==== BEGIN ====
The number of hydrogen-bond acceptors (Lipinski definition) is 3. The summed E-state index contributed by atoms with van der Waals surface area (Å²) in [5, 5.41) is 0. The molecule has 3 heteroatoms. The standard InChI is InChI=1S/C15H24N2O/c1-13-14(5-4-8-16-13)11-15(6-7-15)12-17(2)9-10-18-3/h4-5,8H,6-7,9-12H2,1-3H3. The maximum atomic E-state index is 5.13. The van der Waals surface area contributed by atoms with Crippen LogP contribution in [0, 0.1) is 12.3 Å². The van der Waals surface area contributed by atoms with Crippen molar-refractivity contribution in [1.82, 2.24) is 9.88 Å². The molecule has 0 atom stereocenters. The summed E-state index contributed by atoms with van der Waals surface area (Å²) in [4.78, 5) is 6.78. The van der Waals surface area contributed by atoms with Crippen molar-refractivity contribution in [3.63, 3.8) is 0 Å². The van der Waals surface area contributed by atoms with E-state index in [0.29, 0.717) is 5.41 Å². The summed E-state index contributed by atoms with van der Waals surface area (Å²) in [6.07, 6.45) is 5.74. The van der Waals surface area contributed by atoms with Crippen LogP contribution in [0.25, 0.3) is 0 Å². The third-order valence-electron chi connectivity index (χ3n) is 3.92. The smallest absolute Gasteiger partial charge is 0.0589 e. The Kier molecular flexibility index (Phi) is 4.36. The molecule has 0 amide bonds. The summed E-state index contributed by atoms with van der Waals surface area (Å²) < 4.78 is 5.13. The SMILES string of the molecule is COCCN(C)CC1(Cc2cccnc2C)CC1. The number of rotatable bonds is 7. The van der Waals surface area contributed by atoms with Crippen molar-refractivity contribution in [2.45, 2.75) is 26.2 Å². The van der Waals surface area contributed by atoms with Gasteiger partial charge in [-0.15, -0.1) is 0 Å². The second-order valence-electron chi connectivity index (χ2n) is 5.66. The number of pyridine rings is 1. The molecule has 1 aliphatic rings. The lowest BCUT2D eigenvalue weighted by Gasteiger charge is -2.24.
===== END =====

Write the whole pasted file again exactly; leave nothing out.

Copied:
The number of hydrogen-bond acceptors (Lipinski definition) is 3. The summed E-state index contributed by atoms with van der Waals surface area (Å²) in [5, 5.41) is 0. The molecule has 3 heteroatoms. The standard InChI is InChI=1S/C15H24N2O/c1-13-14(5-4-8-16-13)11-15(6-7-15)12-17(2)9-10-18-3/h4-5,8H,6-7,9-12H2,1-3H3. The maximum atomic E-state index is 5.13. The van der Waals surface area contributed by atoms with Crippen LogP contribution in [0, 0.1) is 12.3 Å². The van der Waals surface area contributed by atoms with Crippen molar-refractivity contribution in [1.82, 2.24) is 9.88 Å². The molecule has 0 atom stereocenters. The summed E-state index contributed by atoms with van der Waals surface area (Å²) in [4.78, 5) is 6.78. The van der Waals surface area contributed by atoms with Crippen molar-refractivity contribution in [3.63, 3.8) is 0 Å². The van der Waals surface area contributed by atoms with E-state index in [0.29, 0.717) is 5.41 Å². The summed E-state index contributed by atoms with van der Waals surface area (Å²) in [6.07, 6.45) is 5.74. The van der Waals surface area contributed by atoms with Crippen LogP contribution in [0.25, 0.3) is 0 Å². The third-order valence-electron chi connectivity index (χ3n) is 3.92. The smallest absolute Gasteiger partial charge is 0.0589 e. The Kier molecular flexibility index (Phi) is 4.36. The molecule has 0 amide bonds. The summed E-state index contributed by atoms with van der Waals surface area (Å²) < 4.78 is 5.13. The SMILES string of the molecule is COCCN(C)CC1(Cc2cccnc2C)CC1. The number of rotatable bonds is 7. The van der Waals surface area contributed by atoms with Crippen molar-refractivity contribution in [2.45, 2.75) is 26.2 Å². The van der Waals surface area contributed by atoms with Gasteiger partial charge in [-0.15, -0.1) is 0 Å². The second-order valence-electron chi connectivity index (χ2n) is 5.66. The number of pyridine rings is 1. The molecule has 1 aliphatic rings. The lowest BCUT2D eigenvalue weighted by Gasteiger charge is -2.24.